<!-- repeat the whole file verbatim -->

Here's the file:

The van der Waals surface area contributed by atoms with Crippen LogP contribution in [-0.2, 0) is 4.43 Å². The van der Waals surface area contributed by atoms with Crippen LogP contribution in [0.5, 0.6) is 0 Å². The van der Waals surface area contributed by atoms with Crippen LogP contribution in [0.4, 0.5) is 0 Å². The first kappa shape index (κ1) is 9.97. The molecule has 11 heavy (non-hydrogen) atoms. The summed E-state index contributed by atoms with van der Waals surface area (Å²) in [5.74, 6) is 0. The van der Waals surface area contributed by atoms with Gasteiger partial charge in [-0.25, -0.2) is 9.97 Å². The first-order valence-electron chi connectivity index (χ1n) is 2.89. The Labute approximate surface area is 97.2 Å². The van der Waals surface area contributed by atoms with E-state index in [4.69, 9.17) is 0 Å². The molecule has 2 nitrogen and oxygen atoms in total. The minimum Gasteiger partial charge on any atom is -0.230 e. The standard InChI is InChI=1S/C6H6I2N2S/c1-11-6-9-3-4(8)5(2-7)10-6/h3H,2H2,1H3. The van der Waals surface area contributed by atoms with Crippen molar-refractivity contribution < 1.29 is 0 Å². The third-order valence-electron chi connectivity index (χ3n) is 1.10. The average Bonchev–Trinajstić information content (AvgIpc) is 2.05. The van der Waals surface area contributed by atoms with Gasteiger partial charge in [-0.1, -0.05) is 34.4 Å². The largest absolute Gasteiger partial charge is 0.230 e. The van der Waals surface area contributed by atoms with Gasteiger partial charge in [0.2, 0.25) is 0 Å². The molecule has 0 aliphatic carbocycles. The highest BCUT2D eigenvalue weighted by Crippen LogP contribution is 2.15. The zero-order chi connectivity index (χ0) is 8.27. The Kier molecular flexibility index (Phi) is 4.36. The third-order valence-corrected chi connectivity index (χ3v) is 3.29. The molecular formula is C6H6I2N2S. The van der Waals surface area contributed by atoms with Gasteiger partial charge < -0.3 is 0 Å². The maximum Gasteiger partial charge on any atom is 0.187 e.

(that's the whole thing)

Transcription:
The van der Waals surface area contributed by atoms with Crippen LogP contribution in [-0.2, 0) is 4.43 Å². The van der Waals surface area contributed by atoms with Crippen LogP contribution in [0.5, 0.6) is 0 Å². The van der Waals surface area contributed by atoms with Crippen LogP contribution in [0.4, 0.5) is 0 Å². The first kappa shape index (κ1) is 9.97. The molecule has 11 heavy (non-hydrogen) atoms. The summed E-state index contributed by atoms with van der Waals surface area (Å²) in [5.74, 6) is 0. The van der Waals surface area contributed by atoms with Gasteiger partial charge in [-0.25, -0.2) is 9.97 Å². The first-order valence-electron chi connectivity index (χ1n) is 2.89. The Labute approximate surface area is 97.2 Å². The van der Waals surface area contributed by atoms with E-state index in [4.69, 9.17) is 0 Å². The molecule has 2 nitrogen and oxygen atoms in total. The minimum Gasteiger partial charge on any atom is -0.230 e. The standard InChI is InChI=1S/C6H6I2N2S/c1-11-6-9-3-4(8)5(2-7)10-6/h3H,2H2,1H3. The van der Waals surface area contributed by atoms with Crippen molar-refractivity contribution < 1.29 is 0 Å². The third-order valence-electron chi connectivity index (χ3n) is 1.10. The average Bonchev–Trinajstić information content (AvgIpc) is 2.05. The van der Waals surface area contributed by atoms with Gasteiger partial charge in [-0.1, -0.05) is 34.4 Å². The largest absolute Gasteiger partial charge is 0.230 e. The van der Waals surface area contributed by atoms with Gasteiger partial charge in [0.2, 0.25) is 0 Å². The molecule has 0 aliphatic carbocycles. The highest BCUT2D eigenvalue weighted by Crippen LogP contribution is 2.15. The zero-order chi connectivity index (χ0) is 8.27. The Kier molecular flexibility index (Phi) is 4.36. The third-order valence-corrected chi connectivity index (χ3v) is 3.29. The molecular formula is C6H6I2N2S. The van der Waals surface area contributed by atoms with Gasteiger partial charge < -0.3 is 0 Å². The maximum Gasteiger partial charge on any atom is 0.187 e.